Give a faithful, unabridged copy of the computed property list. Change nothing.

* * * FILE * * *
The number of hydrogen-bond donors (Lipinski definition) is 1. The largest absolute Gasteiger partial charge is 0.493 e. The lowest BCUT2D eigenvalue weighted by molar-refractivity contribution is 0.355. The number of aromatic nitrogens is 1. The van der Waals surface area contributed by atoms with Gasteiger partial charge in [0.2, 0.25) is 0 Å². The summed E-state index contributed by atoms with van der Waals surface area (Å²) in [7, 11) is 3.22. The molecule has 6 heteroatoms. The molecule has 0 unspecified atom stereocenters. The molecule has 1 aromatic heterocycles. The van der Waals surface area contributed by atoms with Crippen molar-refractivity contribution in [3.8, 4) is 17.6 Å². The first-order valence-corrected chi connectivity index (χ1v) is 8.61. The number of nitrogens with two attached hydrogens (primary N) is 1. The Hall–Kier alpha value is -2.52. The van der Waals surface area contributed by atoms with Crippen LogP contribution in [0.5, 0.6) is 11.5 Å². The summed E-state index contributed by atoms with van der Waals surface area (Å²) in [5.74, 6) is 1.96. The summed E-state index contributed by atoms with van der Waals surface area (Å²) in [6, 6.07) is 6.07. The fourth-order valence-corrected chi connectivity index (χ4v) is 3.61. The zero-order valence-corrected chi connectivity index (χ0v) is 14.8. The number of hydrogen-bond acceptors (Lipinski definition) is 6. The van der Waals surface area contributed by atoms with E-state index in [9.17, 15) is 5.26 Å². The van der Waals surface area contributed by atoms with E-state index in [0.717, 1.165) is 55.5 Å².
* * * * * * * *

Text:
The number of hydrogen-bond donors (Lipinski definition) is 1. The largest absolute Gasteiger partial charge is 0.493 e. The lowest BCUT2D eigenvalue weighted by molar-refractivity contribution is 0.355. The number of aromatic nitrogens is 1. The van der Waals surface area contributed by atoms with Gasteiger partial charge in [0.2, 0.25) is 0 Å². The summed E-state index contributed by atoms with van der Waals surface area (Å²) in [7, 11) is 3.22. The molecule has 6 heteroatoms. The molecule has 0 unspecified atom stereocenters. The molecule has 1 aromatic heterocycles. The van der Waals surface area contributed by atoms with Crippen molar-refractivity contribution in [3.8, 4) is 17.6 Å². The first-order valence-corrected chi connectivity index (χ1v) is 8.61. The number of nitrogens with two attached hydrogens (primary N) is 1. The Hall–Kier alpha value is -2.52. The van der Waals surface area contributed by atoms with Crippen LogP contribution in [0.5, 0.6) is 11.5 Å². The summed E-state index contributed by atoms with van der Waals surface area (Å²) in [5.74, 6) is 1.96. The summed E-state index contributed by atoms with van der Waals surface area (Å²) in [6, 6.07) is 6.07. The fourth-order valence-corrected chi connectivity index (χ4v) is 3.61. The zero-order valence-corrected chi connectivity index (χ0v) is 14.8. The number of hydrogen-bond acceptors (Lipinski definition) is 6. The van der Waals surface area contributed by atoms with E-state index in [9.17, 15) is 5.26 Å². The van der Waals surface area contributed by atoms with E-state index in [0.717, 1.165) is 55.5 Å².